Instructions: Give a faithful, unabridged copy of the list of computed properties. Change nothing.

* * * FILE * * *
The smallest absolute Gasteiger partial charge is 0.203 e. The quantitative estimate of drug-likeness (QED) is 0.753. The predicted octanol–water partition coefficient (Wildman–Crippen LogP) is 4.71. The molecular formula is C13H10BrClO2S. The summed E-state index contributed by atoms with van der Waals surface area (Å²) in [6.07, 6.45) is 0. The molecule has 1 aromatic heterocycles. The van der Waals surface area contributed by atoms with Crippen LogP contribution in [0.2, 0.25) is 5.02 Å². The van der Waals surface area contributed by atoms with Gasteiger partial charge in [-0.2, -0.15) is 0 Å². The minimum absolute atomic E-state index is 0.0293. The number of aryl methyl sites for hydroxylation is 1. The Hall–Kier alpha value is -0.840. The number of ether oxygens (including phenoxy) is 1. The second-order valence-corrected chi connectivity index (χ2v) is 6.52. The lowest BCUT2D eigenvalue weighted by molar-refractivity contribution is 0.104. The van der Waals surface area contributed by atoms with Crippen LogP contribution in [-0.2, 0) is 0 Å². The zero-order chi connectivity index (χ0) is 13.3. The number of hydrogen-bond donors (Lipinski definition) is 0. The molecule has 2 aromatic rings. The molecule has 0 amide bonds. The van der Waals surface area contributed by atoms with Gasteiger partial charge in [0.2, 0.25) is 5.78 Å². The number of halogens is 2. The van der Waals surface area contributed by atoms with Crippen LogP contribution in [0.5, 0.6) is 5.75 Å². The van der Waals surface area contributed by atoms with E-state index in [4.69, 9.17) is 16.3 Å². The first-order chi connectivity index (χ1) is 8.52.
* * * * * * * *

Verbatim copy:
The smallest absolute Gasteiger partial charge is 0.203 e. The quantitative estimate of drug-likeness (QED) is 0.753. The predicted octanol–water partition coefficient (Wildman–Crippen LogP) is 4.71. The molecular formula is C13H10BrClO2S. The summed E-state index contributed by atoms with van der Waals surface area (Å²) in [6.07, 6.45) is 0. The molecule has 1 aromatic heterocycles. The van der Waals surface area contributed by atoms with Crippen LogP contribution in [0.2, 0.25) is 5.02 Å². The van der Waals surface area contributed by atoms with Gasteiger partial charge in [-0.2, -0.15) is 0 Å². The minimum absolute atomic E-state index is 0.0293. The number of aryl methyl sites for hydroxylation is 1. The Hall–Kier alpha value is -0.840. The number of ether oxygens (including phenoxy) is 1. The second-order valence-corrected chi connectivity index (χ2v) is 6.52. The lowest BCUT2D eigenvalue weighted by molar-refractivity contribution is 0.104. The van der Waals surface area contributed by atoms with Crippen LogP contribution in [-0.2, 0) is 0 Å². The zero-order chi connectivity index (χ0) is 13.3. The number of hydrogen-bond donors (Lipinski definition) is 0. The molecule has 2 aromatic rings. The molecule has 0 amide bonds. The van der Waals surface area contributed by atoms with Gasteiger partial charge in [0.2, 0.25) is 5.78 Å². The number of halogens is 2. The van der Waals surface area contributed by atoms with Crippen LogP contribution in [0.5, 0.6) is 5.75 Å². The van der Waals surface area contributed by atoms with E-state index in [4.69, 9.17) is 16.3 Å². The first-order chi connectivity index (χ1) is 8.52.